Bowl over? Owners want Suburban Lanes to stayMarie Chaney brings her grandchild along with her occasionally when she bowls. She's been coming to Suburban Lanes for 15 years. Photo by Dena Mellick
By Dena Mellick, contributor
The owners of Suburban Lanes want the community to help keep the bowling alley in Suburban Plaza.
Thomas Walker Jr. and his wife, Trisha, spoke with Decaturish about their petition to keep Suburban Lanes in Suburban Plaza. Walker’s father bought the bowling alley 15 years ago, and he purchased it from his father in 2010.
The Walkers say they have lost their lease, and they are looking to find a buyer for the bowling alley. The lease ends April 30.
They said they were surprised when they heard Bill Stogner, a senior vice president with Selig Enterprises, had told residents at a Decatur Heights Neighborhood Association meeting in January that the bowling alley would be leaving the shopping center.
Thomas Walker said, “When we finally got to a place where we were ready to work a deal, we never heard from them, ‘Here are our conditions, this is what we need from you in order for us to move forward.’ We were just basically told ‘It’s not going to work.’ We didn’t ask to terminate the lease. We didn’t ask to be kicked out of the shopping center. We’ve always been working towards making it work.”
Scott Selig, Vice President of Acquisitions and Development at Selig Enterprises, said, “Negotiations with them were open and upfront, honestly done the entire time.”
“We looked at all parts of the deal to keep them around, what it would take financially for both sides to move it forward and to make it a first-class operation with the rest of the center after the renovation, and after a long, long time together, we were unable to come up with a financial deal that worked,” he added.
Walker said he and his wife can’t remain owners of the business. They would like to find a buyer, but Walker said he’s not sure if Selig Enterprises will allow the bowling alley to stay.
Possibility of New Ownership
When Decaturish asked Scott Selig if a new buyer could come in, he said, “Anything’s an option.” However, he clarified it’s not just about finding an interested buyer for the business. He said it’s about finding someone who knows how to run a bowling alley. The buyer also has to have the financial means to improve the space.
The Walkers said there had been a buyer who wanted to expand the business, but a potential deal fell through because of another tenant’s concerns about parking availability.
Selig wouldn’t comment on other Suburban Plaza tenants and leases.
“If there was a strong buyer that checked out and everything was good, anything could be made to work,” he said. “A lot of [tenants] share different time periods of when their parking is. I don’t personally have knowledge to comment on that part.”
Bill Stogner, Senior Vice President with Selig Enterprises, clarified his previous statements and said there are no current plans for the Suburban Lanes space right now.
“We’ll listen to all offers, but it’s got to be legitimate,” Stogner said.
No Bowling Home
If no legitimate offers come through, a lot of Suburban Lanes bowling leagues will be without a place to call home. There will also be several employees who will be out of a job.
Suburban Lanes General Manager Cheyenne Ergle has worked at Suburban Lanes on and off for years, along with his wife, Melissa.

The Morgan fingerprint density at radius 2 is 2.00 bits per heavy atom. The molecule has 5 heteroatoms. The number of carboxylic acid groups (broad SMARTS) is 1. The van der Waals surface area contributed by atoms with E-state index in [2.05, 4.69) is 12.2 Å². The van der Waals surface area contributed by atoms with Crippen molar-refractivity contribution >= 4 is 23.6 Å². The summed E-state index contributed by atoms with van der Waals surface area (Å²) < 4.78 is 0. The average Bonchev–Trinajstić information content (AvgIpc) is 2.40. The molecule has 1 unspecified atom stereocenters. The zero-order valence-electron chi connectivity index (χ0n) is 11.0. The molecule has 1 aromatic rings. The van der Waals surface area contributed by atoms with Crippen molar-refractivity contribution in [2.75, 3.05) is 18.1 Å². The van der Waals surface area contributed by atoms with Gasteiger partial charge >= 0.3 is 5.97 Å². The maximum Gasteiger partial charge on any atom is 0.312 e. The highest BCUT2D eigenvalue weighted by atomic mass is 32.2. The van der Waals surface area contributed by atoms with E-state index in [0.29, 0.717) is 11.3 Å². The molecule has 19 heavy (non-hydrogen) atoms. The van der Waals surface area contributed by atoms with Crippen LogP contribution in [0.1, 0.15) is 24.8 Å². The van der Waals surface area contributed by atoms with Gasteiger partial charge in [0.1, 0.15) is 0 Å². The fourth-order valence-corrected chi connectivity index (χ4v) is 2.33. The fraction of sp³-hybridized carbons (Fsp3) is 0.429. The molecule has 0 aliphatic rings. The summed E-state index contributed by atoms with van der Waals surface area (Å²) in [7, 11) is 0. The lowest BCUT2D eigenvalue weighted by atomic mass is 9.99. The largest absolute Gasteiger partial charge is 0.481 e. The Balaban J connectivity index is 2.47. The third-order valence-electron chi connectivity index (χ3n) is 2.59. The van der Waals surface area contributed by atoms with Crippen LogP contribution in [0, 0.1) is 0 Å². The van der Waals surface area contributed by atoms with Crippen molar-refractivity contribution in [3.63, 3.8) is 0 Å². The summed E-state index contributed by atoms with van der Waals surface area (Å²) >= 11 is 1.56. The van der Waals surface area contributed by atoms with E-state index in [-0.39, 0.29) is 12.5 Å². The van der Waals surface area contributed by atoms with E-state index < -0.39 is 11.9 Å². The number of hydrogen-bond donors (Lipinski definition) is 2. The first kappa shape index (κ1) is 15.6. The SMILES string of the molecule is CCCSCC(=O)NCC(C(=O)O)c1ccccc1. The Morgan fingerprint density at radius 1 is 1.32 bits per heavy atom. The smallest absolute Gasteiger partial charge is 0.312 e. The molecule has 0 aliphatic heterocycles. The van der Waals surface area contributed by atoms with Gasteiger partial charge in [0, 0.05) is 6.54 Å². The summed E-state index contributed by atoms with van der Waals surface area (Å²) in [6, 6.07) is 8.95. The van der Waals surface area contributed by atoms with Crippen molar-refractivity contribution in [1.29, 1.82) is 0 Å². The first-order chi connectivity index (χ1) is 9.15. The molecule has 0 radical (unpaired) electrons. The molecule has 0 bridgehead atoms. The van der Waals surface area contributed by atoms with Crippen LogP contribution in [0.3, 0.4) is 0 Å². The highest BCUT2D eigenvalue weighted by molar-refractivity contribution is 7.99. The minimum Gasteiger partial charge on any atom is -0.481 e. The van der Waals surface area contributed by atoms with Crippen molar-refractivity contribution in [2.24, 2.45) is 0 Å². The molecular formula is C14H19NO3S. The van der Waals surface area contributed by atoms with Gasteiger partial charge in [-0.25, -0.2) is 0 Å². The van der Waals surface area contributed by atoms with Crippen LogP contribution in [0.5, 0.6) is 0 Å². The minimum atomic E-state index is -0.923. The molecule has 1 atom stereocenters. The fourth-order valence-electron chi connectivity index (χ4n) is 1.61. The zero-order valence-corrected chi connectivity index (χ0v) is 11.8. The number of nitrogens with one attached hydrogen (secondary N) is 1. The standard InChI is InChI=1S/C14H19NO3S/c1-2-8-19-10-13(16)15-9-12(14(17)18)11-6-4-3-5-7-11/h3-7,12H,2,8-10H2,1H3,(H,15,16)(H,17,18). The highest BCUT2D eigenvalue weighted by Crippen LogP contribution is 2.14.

“I bowl here with my mother,” he said. “My children were raised here. I now bowl on Monday night with my middle grandson. It’s always been here.”
Billy Rohde, the front desk manager at Suburban Lanes, said the news that the bowling alley might close caught him off guard.
“Two months ago, we were told we were staying, told we’d be doing the remodel in June,” he said. “So when I found that out, I was kind of devastated. I felt sorry for the seniors and myself and the employees here.”
On a recent Friday morning, Rohde was managing the lanes for the 55 & Over league.
He paused for a moment to hug Marie Chaney, president of the Friday senior league, saying, “I call her the caretaker, because she takes care of everybody.”
Chaney said she’s been going to Suburban Lanes for 15 years. She is there at least three times a week to bowl in the leagues or to practice.
She said if the bowling alley closes, it will put a considerable time and transportation strain on her and other seniors. The next closest bowling alley is in Stone Mountain.
Johnny Worthem, 69, said he’s been coming to Suburban Lanes for 25 years. Worthem said he thinks keeping the bowling alley would be a good business decision.
“It doesn’t matter what the economy is, because people are going to bowl,” he said. “And it’s been that way. I’ve been bowling for over 40 years, and it’s always been that way. People come to bowl no matter what the weather is, whereas if they’ve got to depend on people coming to shop, they may come, and they may not.”
The Walkers said they had nearly 500 signatures on their online petition, in addition to 1,000 more signatures on a petition at the alley.
When asked about the petition, Scott Selig said it lacks information.
“Who wouldn’t sign a petition that says, ‘Hey, this business has been here forever, we want it to stay?’ It doesn’t give you any of the details about what’s gone on at all,” he said.
Thomas Walker said in an email that his family is not bitter, but grateful for the opportunity to be a part of the lives of Decatur residents and the surrounding area over the years.
He wrote, “We thank Selig for their support and for bringing this redevelopment to the community. We hope they are able to celebrate the last 15 years of community impact with us. But, most importantly, we sincerely hope they have heard the voice of the community and trust they will work earnestly with one of the many prospective buyers that have come forward.”